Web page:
Congenital Nevi Clinical Presentation

Updated: Mar 17, 2023
  • Author: Robert A Schwartz, MD, MPH; Chief Editor: Dirk M Elston, MD  more...
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Patients with giant congenital melanocytic nevi have an increased risk of developing melanoma (as high as 5-7% by age 60 y). The lifetime risk of malignant transformation associated with smaller nevi is surely smaller than that for giant nevi but is unknown at this time.

Large congenital melanocytic nevi are associated with an increased risk for developing cutaneous melanoma, leptomeningeal melanoma, neurocutaneous melanocytosis, malformations of the brain, and, rarely, rhabdomyosarcoma and liposarcoma. The risk of developing malignancy in association with congenital melanocytic nevi is dependent on the size of the nevus; the risk of developing neurocutaneous melanocytosis correlates best with the number of satellite nevi. [34]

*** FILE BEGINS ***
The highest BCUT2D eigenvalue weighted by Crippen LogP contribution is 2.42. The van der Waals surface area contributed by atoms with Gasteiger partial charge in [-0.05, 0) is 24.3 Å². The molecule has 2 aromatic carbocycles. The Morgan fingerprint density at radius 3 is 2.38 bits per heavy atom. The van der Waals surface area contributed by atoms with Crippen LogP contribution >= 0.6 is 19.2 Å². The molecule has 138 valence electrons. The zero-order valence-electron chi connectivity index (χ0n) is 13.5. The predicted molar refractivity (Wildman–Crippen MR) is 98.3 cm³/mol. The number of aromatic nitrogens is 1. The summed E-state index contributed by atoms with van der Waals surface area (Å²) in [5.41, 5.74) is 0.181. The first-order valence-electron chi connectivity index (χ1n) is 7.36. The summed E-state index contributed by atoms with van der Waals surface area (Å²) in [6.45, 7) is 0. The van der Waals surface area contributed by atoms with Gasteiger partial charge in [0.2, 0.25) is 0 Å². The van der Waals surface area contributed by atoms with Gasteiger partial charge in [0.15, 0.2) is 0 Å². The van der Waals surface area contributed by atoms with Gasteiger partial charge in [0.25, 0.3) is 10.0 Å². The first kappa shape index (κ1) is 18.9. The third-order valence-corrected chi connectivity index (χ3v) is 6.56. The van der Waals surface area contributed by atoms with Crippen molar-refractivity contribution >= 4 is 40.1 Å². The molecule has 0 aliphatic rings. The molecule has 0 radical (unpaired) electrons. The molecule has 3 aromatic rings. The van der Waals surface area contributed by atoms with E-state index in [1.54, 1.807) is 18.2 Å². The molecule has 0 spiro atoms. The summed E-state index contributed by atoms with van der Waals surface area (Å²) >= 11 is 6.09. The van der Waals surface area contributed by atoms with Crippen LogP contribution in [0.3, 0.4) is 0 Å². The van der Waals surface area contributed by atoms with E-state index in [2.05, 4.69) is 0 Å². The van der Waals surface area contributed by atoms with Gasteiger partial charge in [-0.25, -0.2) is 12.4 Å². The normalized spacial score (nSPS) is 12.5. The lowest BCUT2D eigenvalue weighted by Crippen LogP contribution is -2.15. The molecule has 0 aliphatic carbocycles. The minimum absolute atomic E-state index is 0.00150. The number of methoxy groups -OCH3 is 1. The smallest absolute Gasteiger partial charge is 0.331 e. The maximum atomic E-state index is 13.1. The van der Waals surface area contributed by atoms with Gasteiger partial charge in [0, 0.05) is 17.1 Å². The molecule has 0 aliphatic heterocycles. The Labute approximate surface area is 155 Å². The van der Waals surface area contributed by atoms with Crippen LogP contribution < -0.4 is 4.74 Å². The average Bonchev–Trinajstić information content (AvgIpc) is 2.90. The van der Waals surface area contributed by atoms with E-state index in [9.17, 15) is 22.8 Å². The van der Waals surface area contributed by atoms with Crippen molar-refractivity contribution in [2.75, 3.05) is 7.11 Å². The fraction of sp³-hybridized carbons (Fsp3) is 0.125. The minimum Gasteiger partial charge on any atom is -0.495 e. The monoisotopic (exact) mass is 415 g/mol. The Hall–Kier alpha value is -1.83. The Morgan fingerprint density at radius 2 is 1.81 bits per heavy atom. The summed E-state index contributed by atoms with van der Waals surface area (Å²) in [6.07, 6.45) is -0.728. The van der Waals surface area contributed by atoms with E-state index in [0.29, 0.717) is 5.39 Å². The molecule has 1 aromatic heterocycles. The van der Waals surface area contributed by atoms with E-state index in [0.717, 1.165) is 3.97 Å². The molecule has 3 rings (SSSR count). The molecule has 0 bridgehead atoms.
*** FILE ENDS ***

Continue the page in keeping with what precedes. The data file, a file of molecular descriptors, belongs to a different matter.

Congenital melanocytic nevi may be linked with neurologic melanocytic (neuromelanocytosis, melanoma) and nonmelanocytic (syringomyelia, related hydrocephalus, ependymoma, meningioma, astrocytoma, choroid plexus papilloma, pineal germinoma, and malformations such as Dandy‐Walker and Arnold‐Chiari malformations) findings and possibly hypophosphatemic rickets. [35]